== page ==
In the magnificent room number 4, the Salon, we comfortably watched a 15-minute multimedia show about the main aspects of the Reformation and then attended the "virtual banquet" -- where the question  of predestination was discussed -- in room number 8, the Dining Room, before enjoying some samples of Huguenot psalms in the Music Room.

During the period 1541-1590, a first wave of Protestant refugees who were persecuted in Catholic France found in Geneva a shelter and within ten years the population doubled to 5000 refugees. Among them came many talented craftsmen – printers, clock-makers goldsmiths and textile industrialists who introduced their skills, allowing the town to flourish and become a famed cultural and economic center. Some prominent French refugees were awarded the townsman's rights. By the end of the 16th century, the French Protestants were called the Huguenots in relation to the German word Eidgenosse, meaning Confederates as in "a citizen of one of the states of the Swiss Confederacy".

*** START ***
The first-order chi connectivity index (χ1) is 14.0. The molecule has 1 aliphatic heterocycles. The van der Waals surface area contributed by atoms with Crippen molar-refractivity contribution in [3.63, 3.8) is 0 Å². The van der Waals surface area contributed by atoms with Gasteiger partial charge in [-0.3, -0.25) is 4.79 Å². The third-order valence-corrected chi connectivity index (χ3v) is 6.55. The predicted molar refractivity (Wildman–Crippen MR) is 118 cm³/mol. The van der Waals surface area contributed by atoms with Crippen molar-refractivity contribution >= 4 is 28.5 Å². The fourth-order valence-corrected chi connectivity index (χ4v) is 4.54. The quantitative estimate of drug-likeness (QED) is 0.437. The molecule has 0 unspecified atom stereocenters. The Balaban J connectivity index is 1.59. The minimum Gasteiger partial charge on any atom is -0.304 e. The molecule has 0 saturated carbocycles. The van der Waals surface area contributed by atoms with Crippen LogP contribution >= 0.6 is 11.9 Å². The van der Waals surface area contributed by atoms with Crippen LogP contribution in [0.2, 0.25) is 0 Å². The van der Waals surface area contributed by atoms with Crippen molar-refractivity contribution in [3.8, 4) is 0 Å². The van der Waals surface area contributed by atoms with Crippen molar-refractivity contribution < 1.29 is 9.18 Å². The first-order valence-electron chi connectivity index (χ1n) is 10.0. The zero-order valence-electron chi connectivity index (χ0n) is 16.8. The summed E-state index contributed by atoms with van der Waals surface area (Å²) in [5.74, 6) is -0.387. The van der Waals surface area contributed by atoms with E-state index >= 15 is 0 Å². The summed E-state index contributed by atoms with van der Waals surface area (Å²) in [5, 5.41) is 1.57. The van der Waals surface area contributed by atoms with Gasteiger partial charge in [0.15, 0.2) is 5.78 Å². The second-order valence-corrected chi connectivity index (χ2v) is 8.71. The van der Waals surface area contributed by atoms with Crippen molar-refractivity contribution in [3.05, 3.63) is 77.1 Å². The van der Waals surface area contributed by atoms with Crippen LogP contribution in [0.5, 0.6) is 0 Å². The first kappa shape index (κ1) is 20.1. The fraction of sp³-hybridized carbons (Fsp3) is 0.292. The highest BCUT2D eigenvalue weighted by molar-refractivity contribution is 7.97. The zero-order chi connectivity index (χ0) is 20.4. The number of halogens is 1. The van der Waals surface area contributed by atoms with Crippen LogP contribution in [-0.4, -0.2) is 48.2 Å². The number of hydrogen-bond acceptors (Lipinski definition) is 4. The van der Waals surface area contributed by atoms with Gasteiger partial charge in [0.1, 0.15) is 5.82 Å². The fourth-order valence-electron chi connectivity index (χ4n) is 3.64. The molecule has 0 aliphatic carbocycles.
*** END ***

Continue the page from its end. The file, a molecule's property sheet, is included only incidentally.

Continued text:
The second wave of mass exodus took place upon the Revocation of the Edict of Nantes in 1685 when the flow of refugees running away from France through Switzerland came to the incredible figure of about 140,000 between 1680 and 1770. Up to 350 people per day entered Geneva in the year 1687. Most of them were from the Dauphiné, Cévennes and Languedoc regions of southern France. But the City of Calvin, surrounded by the possessions of the King of France and the Duke de Savoie would not offer a safe haven for long. Louis XIV obliged Geneva to limit the number of refugees and few were given citizenship as the number of emigrants was huge.